Guide to Studio Accommodation in Exeter

At Exeter, there are numerous types of accommodation available. For first years, most students choose to go for university halls: catered or self-catered. For second and third year students, it’s more common to live in a shared house or live in private student accommodation. Private accommodation includes: The Printworks, Unite Students (Northernhay, Northfield, and Trust House), Fresh Student Living (Cricket Field, Queen Street Studios), and so on. Such halls offer different types of rooms: en-suite rooms, studios, and flats. As I am currently living in a studio, this post will focus on what it’s like to live in a studio!

I decided to move into a studio in my second year for more independent living. I’m the type of person who enjoys their personal space, so a studio was perfect for me. There are different types of studios -some more premium than others, so make sure you take the time to find the one that suits you best. Studios are quite pricey, so it’s important to make sure you will enjoy the studio experience.

Since we all have different preferences, I have listed some questions that you should ask yourself if you are considering living in a studio:

Do I enjoy cooking?

Okay, you don’t have to enjoy cooking, but I think it’s really important to at least be able to cook if you live in a studio. As you will be the only person in your studio, it means you’ll be the one responsible for cooking! Unlike shared accommodation, you won’t be able to depend on flatmates to cook for you. If you don’t enjoy cooking, a studio might not be the best option for you.

Do I clean up after myself?

As with cooking, you will be responsible for cleaning your studio. Unlike your first year in halls, you may not have a cleaner who will come in to clean the kitchen for you. This is why you have to be responsible enough to ensure you will clean up after yourself.

How much personal space do I need?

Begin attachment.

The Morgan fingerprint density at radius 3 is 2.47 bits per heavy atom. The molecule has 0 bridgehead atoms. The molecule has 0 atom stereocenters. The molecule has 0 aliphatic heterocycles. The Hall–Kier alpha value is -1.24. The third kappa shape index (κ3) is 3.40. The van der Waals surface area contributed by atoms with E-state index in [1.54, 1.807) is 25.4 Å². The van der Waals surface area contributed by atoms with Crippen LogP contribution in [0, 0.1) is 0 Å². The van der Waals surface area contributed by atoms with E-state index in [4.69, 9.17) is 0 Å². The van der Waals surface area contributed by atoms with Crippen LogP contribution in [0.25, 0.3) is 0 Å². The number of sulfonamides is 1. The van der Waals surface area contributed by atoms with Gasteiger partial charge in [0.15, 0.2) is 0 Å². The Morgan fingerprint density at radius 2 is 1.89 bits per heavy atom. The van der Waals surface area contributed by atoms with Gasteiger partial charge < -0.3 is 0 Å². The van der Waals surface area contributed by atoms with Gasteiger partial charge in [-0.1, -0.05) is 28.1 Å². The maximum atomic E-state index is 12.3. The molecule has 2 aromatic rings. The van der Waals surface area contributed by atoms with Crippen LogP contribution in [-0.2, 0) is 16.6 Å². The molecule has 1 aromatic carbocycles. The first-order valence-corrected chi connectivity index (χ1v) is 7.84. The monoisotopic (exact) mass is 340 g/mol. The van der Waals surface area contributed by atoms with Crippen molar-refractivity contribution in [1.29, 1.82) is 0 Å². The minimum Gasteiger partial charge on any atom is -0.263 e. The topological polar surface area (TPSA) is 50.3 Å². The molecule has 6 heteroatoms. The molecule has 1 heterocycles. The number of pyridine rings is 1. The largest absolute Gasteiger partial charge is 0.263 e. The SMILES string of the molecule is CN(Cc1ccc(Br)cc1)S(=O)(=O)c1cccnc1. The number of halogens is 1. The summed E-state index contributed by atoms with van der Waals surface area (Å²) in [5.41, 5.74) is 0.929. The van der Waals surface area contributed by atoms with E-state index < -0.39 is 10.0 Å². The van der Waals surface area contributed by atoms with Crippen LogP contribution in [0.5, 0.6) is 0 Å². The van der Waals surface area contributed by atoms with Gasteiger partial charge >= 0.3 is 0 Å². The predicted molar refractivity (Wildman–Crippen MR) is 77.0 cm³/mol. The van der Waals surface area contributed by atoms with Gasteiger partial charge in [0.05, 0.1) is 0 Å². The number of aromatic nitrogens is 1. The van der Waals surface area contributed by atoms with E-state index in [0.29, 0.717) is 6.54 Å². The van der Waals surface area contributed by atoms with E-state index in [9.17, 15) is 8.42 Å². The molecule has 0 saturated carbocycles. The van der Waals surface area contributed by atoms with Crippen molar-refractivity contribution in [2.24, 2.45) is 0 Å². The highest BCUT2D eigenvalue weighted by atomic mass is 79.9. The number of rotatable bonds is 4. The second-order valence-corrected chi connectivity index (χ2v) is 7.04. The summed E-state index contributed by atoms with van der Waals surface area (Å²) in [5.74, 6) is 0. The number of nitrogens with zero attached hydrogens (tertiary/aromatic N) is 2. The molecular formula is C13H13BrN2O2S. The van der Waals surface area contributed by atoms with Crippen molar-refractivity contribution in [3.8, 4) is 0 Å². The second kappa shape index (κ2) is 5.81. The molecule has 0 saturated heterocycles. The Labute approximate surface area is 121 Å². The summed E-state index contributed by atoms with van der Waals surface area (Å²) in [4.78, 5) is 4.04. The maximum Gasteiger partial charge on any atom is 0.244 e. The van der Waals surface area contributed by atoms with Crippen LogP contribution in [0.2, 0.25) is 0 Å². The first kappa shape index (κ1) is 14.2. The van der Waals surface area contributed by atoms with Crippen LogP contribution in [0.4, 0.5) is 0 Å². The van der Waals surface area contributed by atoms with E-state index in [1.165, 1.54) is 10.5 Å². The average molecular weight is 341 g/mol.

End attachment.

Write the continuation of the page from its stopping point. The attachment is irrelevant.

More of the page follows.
One of the reasons why I chose to live in a studio is because I enjoy having personal space! I’m not saying you won’t have that in an en-suite room with a shared kitchen, but living in a studio really lets you take as much space as you want. Cooking is far more enjoyable for me now, as I’m able to use the entire kitchen for myself, instead of using a limited shared space.

Pros and Cons of Studio living

Pros:

  • You’re responsible for everything, so there’s no drama regarding taking the trash out, washing up, etc.
  • You have a lot of space just for yourself
  • Bills are all included (depending on the residence)
  • On-site staff help with receiving packages and maintenance
  • Location – most studios are close to campus
  • Hall activities – e.g. Unite Students organise competitions and fun activities for students
  • Facilities – pool tables, vending machines, etc.

Cons:

  • Can be a bit lonely at times
  • Expensive
  • Laundry – most studios do not have a washing machine inside, so you will have to pay for laundry.

Tips:

  • Living without anyone else can be lonely sometimes, so try to meet up with friends more often! This gives you the perfect excuse to explore Exeter more and find fun activities to do together.
  • Do your research! This sounds really obvious, but make sure you’re happy with the price, location, and services available. With so many different halls, make sure you choose one that meets your needs.
  • Book a viewing! Before I decided on a studio, I booked a viewing to see whether I could imagine myself living in a studio. Pictures can be deceiving, so going to a viewing will ensure you don’t make false expectations.

For more information, see the private housing for students webpage. Under the ‘private accommodation options’ tab, you will find information about the different types of purpose-built private halls, with links to the largest providers in Exeter.

   February 7th, 2018    accommodation, International, Life in the South West, Undergraduate

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